India lives in its past. It has been one of the earliest civilizations which had made earliest advancements and progress in many areas such as art, literature, philosophy, medicine, religion and spiritual aspects, astronomy, mathematics, metallurgy, science and technology. There are many literary, and material(not as many) evidences and sources to prove this. Indology studies many facets India.
Since industrial revolution, western countries have made huge advancements in science and technology. The whole world is seeing them, and also benefiting from them, whereas India’s contribution to this has in last 200-300 years has been very negligible. Now this has many reasons, including India being under siege of British for long time. So called Indian Renaissance, and awareness of India’s glorious past, and the fact that India lagging behind on the modern advancements, various people started thinking on the lines searching their pride in India’s past. This has lead a keen interest to study, postulate, prove India’s progress on science and technology.
There two schools of thoughts on this, among experts and Indologists. I, myself, having studied Indology, have witnessed few times severe debates on whether India’s past had any scientific and technological achievements. The famous example is that ancient Indians new how to fly areoplanes, by giving references to pushpak viman from literature texts such as Ramayana and others. We also come across messages floating on forums such as WhatsApp, listing India’s achievements in the past. I feel that we need to be pragmatic, and follow approach of going under the hood and talk based on facts and evidences, rather than being emotional about it.
Deccan College in Pune which is premier and one of earliest institutes studying archaeology, India’s ancient past, has arranged a international conference on the same topic. The conference is titled ASTRA 2016(Ancient Science and Technology-Retrospection and Aspirations). The glance at the agenda will inform you extent and range of the topics being discussed and presented. Some of the are very unique, new and interesting. For example, a paper titled “Experimental comparison of Agasthya Batteries with Contemporary Batteries”, a paper on ancient ports and jetties(obvious reference here is to Dholveera), ancient techniques on weather forecast and few others. It is surprising to me that I don’t see any papers on pure chemistry topics.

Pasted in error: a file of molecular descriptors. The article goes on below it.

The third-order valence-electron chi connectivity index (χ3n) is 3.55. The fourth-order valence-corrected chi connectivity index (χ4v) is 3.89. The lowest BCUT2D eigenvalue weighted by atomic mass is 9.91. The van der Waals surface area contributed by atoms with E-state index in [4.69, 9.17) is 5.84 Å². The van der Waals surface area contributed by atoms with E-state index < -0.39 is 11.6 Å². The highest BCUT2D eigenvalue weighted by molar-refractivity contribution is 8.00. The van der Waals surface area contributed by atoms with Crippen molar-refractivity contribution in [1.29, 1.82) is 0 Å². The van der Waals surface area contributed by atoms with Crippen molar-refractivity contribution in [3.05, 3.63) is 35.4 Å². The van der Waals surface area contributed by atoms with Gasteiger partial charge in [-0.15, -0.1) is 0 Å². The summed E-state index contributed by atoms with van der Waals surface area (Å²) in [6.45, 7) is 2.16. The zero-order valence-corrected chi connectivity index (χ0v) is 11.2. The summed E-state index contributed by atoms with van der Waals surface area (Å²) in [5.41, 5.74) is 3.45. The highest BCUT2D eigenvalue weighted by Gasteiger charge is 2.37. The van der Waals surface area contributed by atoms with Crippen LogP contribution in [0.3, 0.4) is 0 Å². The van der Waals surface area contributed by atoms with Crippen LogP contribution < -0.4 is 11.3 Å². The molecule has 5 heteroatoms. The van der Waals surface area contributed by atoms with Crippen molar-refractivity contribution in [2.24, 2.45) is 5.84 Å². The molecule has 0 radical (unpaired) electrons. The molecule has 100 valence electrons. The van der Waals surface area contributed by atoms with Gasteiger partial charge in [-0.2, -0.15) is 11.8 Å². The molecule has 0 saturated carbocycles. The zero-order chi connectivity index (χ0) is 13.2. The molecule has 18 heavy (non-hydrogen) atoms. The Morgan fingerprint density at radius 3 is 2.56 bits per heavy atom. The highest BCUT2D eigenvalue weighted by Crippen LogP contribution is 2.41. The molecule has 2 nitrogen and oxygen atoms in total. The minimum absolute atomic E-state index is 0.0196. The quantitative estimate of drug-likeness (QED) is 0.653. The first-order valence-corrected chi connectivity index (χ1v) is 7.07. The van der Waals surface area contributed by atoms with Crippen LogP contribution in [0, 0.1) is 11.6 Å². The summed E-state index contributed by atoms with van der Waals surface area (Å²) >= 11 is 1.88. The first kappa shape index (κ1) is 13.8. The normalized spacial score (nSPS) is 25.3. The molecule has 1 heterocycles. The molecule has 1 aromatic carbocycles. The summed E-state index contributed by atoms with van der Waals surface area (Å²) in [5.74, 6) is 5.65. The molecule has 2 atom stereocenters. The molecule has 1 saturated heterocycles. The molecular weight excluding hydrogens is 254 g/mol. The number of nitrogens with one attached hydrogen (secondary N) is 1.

Such conferences and seminars on ancient Indian science and technology keep taking place every now and then. Even recently concluded Mysore’s Indian Science Congress covered some topics on this. I, myself, have witnessed few of such conferences and seminars. One them was very interesting. It was a open public debate on the opposite views on ancient Indian science and technology. Attending open public debate was one such thing I have never done in the past, except my school days where these are very popular. I will write more about it later. My point is that we need go beyond such conferences and seminars. We need to take concrete steps to apply, re-apply those advancements in science and technology in modern contexts. I know a least one such organization making efforts on this direction. This is Pradyna Vikas Sanstha and is spearheaded by Satish Kulkarni.
Eager to hear back from you on this topic and your experiences.